Heading into stronger headwinds, asset quality in the Asia-Pacific region compares more favorably than other regions on some metrics and as indicated by the ratio of nonperforming assets (NPA) to gross loans for banks in the global top 200 (see chart 2). Differences across regions primarily reflect variability in the stage of the credit cycle--Western European NPA metrics experiencing a long, slow recovery from the aftermath of the global financial crisis that began in 2008 and that crystalized in peak NPAs in 2013. Also noted is that slower charge-off practices in some Western European markets lead to an optically higher structural NPA ratio, even in good economic times. We believe that Asia-Pacific NPA metrics have some prospects for deterioration from their current strong levels as the credit cycle turns.
Cold Wind Blowing – Downside Risks Not To Be Underestimated
While our base case is for relative ratings stability in 2019, downside risks cannot be discounted or underestimated. A number of worrisome regional risks are at the centerpiece of our forward view and any meaningful escalation concerning these risks will likely contribute to negative ratings momentum for banks. In addition to banks having to contend with heightened market risks leading into 2019 - including more volatile commodity, currency, equity and property prices - we are concerned with worsening corporate refinancing risks and the spillover effect on banks from the U.S.-China strategic confrontation. Risks associated with China’s leverage, as well as technology disruption and cyber security, remain elevated but are relatively unchanged over recent months leading into 2019.
Asset Quality Should Remain Broadly Intact In Most Jurisdictions Throughout 2019
Our base case for 2019 is that nonperforming asset (NPA) ratios should remain relatively stable, by international standards, in particular across many of the developed markets in Asia-Pacific, including Singapore, Hong Kong, Japan, South Korea, Australia, New Zealand and Taiwan (see chart 4).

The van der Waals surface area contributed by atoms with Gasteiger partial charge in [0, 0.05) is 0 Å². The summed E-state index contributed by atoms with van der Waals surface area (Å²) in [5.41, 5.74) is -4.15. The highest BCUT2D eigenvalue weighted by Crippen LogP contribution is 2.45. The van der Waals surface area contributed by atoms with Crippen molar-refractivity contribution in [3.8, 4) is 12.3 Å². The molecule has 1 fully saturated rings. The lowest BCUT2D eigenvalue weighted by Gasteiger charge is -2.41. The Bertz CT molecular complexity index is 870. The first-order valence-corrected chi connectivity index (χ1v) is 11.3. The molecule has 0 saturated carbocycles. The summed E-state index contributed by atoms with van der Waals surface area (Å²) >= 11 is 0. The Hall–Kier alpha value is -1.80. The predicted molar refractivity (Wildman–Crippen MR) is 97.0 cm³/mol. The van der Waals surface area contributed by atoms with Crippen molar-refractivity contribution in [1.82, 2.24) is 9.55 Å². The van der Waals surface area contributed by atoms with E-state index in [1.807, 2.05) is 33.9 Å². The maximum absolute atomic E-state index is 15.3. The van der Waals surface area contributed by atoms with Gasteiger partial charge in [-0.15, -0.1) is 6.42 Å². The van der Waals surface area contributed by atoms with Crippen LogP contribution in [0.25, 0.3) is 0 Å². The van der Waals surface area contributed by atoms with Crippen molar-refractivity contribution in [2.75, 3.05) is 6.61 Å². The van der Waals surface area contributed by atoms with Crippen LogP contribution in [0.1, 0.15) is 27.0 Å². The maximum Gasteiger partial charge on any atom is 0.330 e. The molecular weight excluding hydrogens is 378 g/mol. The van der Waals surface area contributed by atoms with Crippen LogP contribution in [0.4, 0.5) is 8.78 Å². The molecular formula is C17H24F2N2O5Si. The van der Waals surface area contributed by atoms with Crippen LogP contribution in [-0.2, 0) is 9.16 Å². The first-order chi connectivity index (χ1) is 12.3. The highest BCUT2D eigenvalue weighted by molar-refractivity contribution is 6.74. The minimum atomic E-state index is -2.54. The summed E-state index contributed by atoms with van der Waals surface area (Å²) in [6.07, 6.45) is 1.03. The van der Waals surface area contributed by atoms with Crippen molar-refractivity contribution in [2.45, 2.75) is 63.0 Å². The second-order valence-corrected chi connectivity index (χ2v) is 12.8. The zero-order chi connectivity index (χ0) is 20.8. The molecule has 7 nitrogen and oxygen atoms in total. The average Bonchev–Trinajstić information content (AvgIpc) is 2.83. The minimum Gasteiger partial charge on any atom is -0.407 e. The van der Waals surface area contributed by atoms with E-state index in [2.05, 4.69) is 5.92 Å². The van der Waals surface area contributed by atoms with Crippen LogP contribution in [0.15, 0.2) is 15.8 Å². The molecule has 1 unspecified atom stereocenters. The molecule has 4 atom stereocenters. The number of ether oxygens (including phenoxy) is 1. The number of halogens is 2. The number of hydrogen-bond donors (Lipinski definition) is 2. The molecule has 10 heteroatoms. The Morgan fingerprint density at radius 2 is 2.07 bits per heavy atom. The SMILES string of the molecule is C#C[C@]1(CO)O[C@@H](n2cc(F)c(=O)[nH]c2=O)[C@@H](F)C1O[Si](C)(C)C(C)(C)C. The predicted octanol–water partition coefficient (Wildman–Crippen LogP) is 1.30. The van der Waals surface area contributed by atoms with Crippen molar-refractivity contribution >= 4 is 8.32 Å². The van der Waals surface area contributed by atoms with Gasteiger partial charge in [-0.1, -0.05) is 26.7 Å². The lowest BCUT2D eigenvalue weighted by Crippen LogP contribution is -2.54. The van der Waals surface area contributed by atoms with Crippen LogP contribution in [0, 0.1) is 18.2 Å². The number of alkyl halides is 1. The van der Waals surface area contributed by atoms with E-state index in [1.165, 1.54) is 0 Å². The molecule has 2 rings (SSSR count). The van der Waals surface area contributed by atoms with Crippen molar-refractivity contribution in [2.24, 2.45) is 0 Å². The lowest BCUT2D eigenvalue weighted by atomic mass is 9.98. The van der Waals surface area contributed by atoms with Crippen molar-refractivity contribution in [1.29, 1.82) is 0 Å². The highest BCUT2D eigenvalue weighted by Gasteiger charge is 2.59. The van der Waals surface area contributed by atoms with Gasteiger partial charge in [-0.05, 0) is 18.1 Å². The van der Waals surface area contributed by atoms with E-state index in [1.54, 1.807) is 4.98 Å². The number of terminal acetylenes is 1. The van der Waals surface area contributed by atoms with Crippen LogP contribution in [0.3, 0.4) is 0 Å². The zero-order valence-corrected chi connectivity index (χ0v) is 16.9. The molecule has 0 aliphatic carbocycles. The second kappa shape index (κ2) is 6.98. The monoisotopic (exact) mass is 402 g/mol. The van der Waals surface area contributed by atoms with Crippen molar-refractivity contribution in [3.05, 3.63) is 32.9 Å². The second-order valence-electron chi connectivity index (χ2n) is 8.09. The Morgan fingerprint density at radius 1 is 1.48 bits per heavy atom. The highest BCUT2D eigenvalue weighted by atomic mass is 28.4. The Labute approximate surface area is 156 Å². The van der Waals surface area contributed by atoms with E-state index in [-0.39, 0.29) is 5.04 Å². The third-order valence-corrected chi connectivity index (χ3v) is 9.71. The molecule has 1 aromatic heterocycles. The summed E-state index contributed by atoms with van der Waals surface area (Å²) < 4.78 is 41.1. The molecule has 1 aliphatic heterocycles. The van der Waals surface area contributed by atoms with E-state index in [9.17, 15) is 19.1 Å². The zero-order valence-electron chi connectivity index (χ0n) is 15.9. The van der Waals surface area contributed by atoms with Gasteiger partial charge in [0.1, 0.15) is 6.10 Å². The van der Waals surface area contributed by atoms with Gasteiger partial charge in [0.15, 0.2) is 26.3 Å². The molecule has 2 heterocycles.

In some other jurisdictions, NPAs will remain much higher--notably India (see chart 5). Meanwhile, the asset quality outlook for 2019 for most countries in Southeast Asia is relatively stable.
While most Asia-Pacific banks can withstand some diminution in asset quality ratios during 2019 with no negative adjustment to ratings, a negative step change in credit because of an escalation on downside risks will contribute to negative rating changes.
Asset quality in India compares much less favorably than regional averages, and we see no meaningful change in this regard as likely during 2019. In India, we believe that banking reforms initiated by the government will eventually strengthen the banks but there will be significant challenges for banks along this pathway. We note that higher resolution of NPLs is expected in 2019 under the new Indian bankruptcy law, and while we expect the banking sector’s performance to gradually recover from about 2020 this could be delayed if currency depreciation or finance company liquidity issues impact the banking sector.
In China, we expect asset quality to slightly worsen over the next two years due to tighter lending conditions under financial and corporate sector deleveraging policies, corporates refinancing at higher interest rates, and more stringent rules on nonperforming loan recognition. Our outlook for problem loans in China takes into account special mention loans as well as nonperforming loans (see chart 6).
Relatively Stable Outlook For Capital and Earnings
Our earnings and capital outlook for banks in many Asia-Pacific jurisdictions remains broadly supportive of ratings at current levels. Generally mirroring our expectations for global banking trends ex-Asia Pacific, we expect risk-adjusted capital ratios of systemically important Asia-Pacific Banks to remain relatively stable in 2019 (see table 2, Issuer Credit Ratings And Component Scores; and chart 7, first published in our commentary "Top 100 Banks: Banks Are On Track To Withstand A Credit Cycle Turn," Oct. 2, 2018). We currently expect rigidity in our assessments of most banks' capital and earnings prospects during 2019, underpinned mainly by banks’ reasonably sound internal capital generation prospects.
Government Support Likely To Continue
We retain our view that systemically important private-sector banks should continue to benefit from government support in most jurisdictions during 2019. We note that government support remains high in AsiaPacific compared with banks in other regions in particular North America and Western Europe (see chart 8). We fully anticipate, however, that rating adjustments for Asia-Pacific banks will occur--as has already occurred in Western Europe and the U.S.--should banks transition to alternate resolution and crisis management frameworks that offer less support than government support.